MORE MO RE E INFO I NF NFO O www.discovertasmania.com w ww w ww. w.d w. diisc co ov verrta asm ma an n www.tasmania4adventure.com.au PHOTO BY GA
HUON RIVER JE T BOATS
PHOTO BY ROB BURNETT, TOU
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… t s e b e h t f o e Som Ne w Sout h Wales
PHOTO BY TOURISM
KANGAROO KANG KA NGAR AROO OO IISL ISLAND SLAN ND
NA ATURE/ U
NATURE/WILDL IFE EXPERIENC ES
GREATER GREA GR EATE TER R BL BLUE UE M MOU MOUNTAINS OUNT NTAI AINS NS D DRI DRIVE RIVE VE An ne network etw twor ork o ork off ttouring ouriring rroutes ouri ou ou utes te es th through hrro oug gh th the e by b bywa byways yw wa ays ys a and nd dh highways of the G t B Bl l M ou ount unt ntai tai a ns ns W orrld o dH erit er itag age ag ge Ar A rea ea a n ea asy drive from Sydney. Greater Blue Mountains World Heritage Area an easy Take one of the 18 discovery trails and explore the heart of the dramatic World Heritage Area and its surrounds. WWW.GREATERBLUEMOUNTAINSDRIVE.COM.AU
South Austral ia
Thirty TTh hiirrty ty m minutes inutes in utes ut e b by y pl p plane an ne flfliight ightt or ig o a 2½-hour drive/ferry ride from Adelaide, d iis quickly i kl b ec e c Kangaroo Island becoming known as “Australia’s Galapagos”. Home to native Australian wildlife, with spectacular coastal scenery and amazing natural features, Kangaroo Island offers the ultimate island getaway. WWW.SOUTHAUSTRALIA.CO.NZ/REGIONS/KANGAROO-ISLAND PHOTO BY TOURISM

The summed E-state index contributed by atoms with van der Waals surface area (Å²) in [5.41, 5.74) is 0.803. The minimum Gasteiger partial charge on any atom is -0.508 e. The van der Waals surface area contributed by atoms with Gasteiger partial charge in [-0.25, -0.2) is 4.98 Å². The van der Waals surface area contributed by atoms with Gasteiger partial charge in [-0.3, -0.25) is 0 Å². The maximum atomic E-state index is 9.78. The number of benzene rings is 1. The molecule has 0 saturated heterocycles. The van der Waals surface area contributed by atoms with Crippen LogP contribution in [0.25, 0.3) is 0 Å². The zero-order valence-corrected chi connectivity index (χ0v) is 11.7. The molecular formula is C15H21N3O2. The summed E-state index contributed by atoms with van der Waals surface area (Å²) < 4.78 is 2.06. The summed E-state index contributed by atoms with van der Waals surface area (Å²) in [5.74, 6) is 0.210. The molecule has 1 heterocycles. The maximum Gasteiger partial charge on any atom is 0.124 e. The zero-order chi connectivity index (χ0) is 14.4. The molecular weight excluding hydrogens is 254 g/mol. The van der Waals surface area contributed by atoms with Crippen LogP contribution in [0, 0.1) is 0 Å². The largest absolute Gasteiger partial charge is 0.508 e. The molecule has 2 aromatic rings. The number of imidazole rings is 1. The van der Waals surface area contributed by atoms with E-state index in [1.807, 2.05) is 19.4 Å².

PHILLIP PHIL PH ILLI LIP P IS ISLA ISLAND LAND ND
JJustt 90 90 minutes i t from f M Melbourne, lb Phillip Island plays host to one of nature’s great sights: the iconic Penguin Parade, when you can watch groups of small penguins making their way across the shore to their beach burrows. WWW.PENGUINS.ORG.AU
Tasm ania PEPPER PEPP PE PPER ER B BUS BUSH USH H AD ADVE ADVENTURES VENT NTUR URES ES Specialising SSp pe ec cia ialilisi lisi sin ng g in in Tasmania’s Ta assm man ania ania a’ss wildlife wilildl dllifife and d and wilderness, an w Pepper Bush Adventures provide luxury private day and longer tours. Tours can include unique and relaxing gourmet campfire dining experiences, along with Tasmania’s best accommodation facilities and dining venues. WWW.PEPPERBUSH.COM.AU PEPPERBUSH.COM.AU
Queen sl an d